Buffalo County’s part of the GRR-NSB has all 6 of these qualities (see below for some examples).
State Hwy 35 was designated in 1938 by President Roosevelt as part of The Great River Road, managed by the Mississippi River Parkway Commission (MRPC).
State Hwy 35 was Wisconsin’s first State Scenic Byway. The State of Wisconsin created the program “to recognize state highways that offer travelers numerous scenic and/or historical attributes whose promotion can serve to boost a region’s attractiveness as a tourist destination.” County officials may think that they are only impacting this State Scenic Byway in Buffalo County, but our section is located in the middle of this 250-mile route in Wisconsin and could impact all 33 river towns located along its route.
State Hwy 35 is Wisconsin’s only National Scenic Byway, established in 1991. The vision of the Federal Highway Administration’s National Scenic Byways Program is “to create a distinctive collection of American roads, their stories and treasured places.”
Archeological Features of the Great River Road in Buffalo County
Buffalo County is in the beautiful “Driftless Area” which is unique in the world. It’s called that because the ice didn’t “drift” over this area. The historic Twin Bluffs in Nelson has been preserved through the Nature Conservancy. The Wisconsin Historical Society recognizes it as an important site once used by American Indians.
Cultural and Historic Features of the Great River Road in Buffalo County
There is a rich heritage of immigrants along the river settling Alma, Fountain City, and Nelson. A fine place to learn about this is the Prairie Moon Museum in Milton Township.
The Great River Road runs directly through the City of Alma’s Main Street, a National Historic District, first settled in 1848 as part of the logging boom in an area called Beef Slough. In 1982, 346 acres and over 200 buildings were protected as important when included in the designation of the City of Alma as a National Historic District. Several buildings are individually protected as well and listed on the National Register of Historic Places. Most of these historic buildings are just feet from State Hwy 35.
Fountain City is the oldest settlement in Buffalo County with an important home on the Historic Register. The Fugina House was built in 1916 in the Prairie Style made popular by Frank Lloyd Wright.
Natural Features of the Great River Road in Buffalo County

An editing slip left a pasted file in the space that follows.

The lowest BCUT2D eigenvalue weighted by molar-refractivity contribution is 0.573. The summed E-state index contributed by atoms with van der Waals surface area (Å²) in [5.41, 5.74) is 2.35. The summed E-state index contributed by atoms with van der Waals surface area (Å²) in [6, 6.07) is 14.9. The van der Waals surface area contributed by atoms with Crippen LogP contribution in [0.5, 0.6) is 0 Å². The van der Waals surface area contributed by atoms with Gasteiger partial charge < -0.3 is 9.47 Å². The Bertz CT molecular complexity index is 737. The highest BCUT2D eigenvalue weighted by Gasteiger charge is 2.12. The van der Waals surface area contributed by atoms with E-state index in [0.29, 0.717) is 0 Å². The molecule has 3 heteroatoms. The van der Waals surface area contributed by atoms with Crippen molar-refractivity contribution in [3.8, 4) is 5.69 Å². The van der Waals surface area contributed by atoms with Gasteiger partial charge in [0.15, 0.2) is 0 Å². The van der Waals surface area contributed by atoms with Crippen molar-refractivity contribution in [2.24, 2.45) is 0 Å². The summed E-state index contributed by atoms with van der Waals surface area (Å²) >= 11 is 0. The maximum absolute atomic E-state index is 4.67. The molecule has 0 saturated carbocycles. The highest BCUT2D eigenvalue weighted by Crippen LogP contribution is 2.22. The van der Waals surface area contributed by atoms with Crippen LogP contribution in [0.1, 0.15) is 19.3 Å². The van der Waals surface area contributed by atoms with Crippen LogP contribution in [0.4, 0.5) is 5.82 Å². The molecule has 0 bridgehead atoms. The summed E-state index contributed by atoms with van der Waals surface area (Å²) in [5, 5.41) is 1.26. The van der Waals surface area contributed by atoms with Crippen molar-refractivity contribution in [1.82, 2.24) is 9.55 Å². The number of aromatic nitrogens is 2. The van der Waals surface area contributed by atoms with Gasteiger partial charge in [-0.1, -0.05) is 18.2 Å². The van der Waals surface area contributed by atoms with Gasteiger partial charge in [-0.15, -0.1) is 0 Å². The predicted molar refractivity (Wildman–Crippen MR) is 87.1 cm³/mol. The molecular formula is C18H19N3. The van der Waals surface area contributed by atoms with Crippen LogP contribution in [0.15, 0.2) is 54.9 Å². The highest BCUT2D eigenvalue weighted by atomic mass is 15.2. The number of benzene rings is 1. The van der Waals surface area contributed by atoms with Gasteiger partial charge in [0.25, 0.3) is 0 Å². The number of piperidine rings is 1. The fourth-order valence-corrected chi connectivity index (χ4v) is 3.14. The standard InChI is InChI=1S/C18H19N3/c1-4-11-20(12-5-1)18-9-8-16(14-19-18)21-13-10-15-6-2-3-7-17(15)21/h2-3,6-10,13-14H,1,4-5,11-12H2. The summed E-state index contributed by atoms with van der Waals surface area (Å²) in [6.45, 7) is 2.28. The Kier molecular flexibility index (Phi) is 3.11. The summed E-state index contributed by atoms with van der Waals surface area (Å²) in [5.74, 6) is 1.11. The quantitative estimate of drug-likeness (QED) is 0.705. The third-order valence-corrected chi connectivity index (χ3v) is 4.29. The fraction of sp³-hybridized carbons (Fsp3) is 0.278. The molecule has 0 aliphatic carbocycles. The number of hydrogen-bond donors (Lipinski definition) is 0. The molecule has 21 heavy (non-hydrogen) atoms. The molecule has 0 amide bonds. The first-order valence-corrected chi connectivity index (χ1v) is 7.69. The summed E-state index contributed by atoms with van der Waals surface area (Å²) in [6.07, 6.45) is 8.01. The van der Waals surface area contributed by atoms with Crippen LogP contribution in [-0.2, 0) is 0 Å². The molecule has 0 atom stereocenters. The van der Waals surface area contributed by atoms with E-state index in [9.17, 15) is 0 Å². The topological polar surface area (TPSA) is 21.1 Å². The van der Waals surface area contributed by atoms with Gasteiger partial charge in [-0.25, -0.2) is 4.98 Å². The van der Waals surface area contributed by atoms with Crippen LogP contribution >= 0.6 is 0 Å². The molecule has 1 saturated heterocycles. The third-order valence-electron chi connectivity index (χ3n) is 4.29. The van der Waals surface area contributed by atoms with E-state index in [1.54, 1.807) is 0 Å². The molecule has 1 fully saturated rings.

Rivers and wetlands and bluffs make up the unique “Driftless Area” habitat of the County. Eagle Bluff in Fountain City is the tallest bluff on the Mississippi. Buena Vista Park at 500 feet is the largest natural balcony over the Mississippi and is widely known as one of the best views along the GRR.
The Chippewa and Buffalo Rivers empty into the Mississippi and contribute these important Buffalo County wetlands as well:
- Upper Mississippi River National Wildlife and Fish Refuge 15,112 acres
- The Nelson Trevino Bottomland 3,100 acres
- Trempealeau National Wildlife Refuge 2500 acres
- Whitman Dam State Wildlife Area 2,173 acres
- Lower Chippewa River State Natural which includes the Tiffany Wildlife Area 12,723 acres, 8,823 acres
Other concerns with increased truck traffic
Due to the size constraints caused by the Mississippi River on one side and the bluffs on the other, in Alma and Fountain City, there is no room for city parking other than parallel and a few parking spots on side streets. Most residential and commercial sites do not have an area for parking other than on the street. Difficulty in parallel parking is already a concern.
Reduction of Property Values, Taxes and Economic Revenue
Farmland and communities are all negatively impacted by increased truck traffic but the impact of a haul route that passes directly through two of the county’s oldest main street communities, Alma & Fountain City is significant. These centralized communities will be negatively impacted by loss of property value and local government will experience negative financial impacts with the loss of property value.
Environmental and Pollution Issues
Residents of these cities will experience many adverse impacts living 15 feet away from State Hwy 35; substantial traffic increases, noise pollution and exhaust pollution are just a few. Quality of life for thousands of county citizens will diminish dramatically. Property value will decrease.
Public utilities for the City of Alma are buried under State Hwy 35, including community water lines and sanitary & storm sewers constructed years ago. Wear and tear on this road by heavy truck traffic will result in eventual damage to the entire city’s utility infrastructure.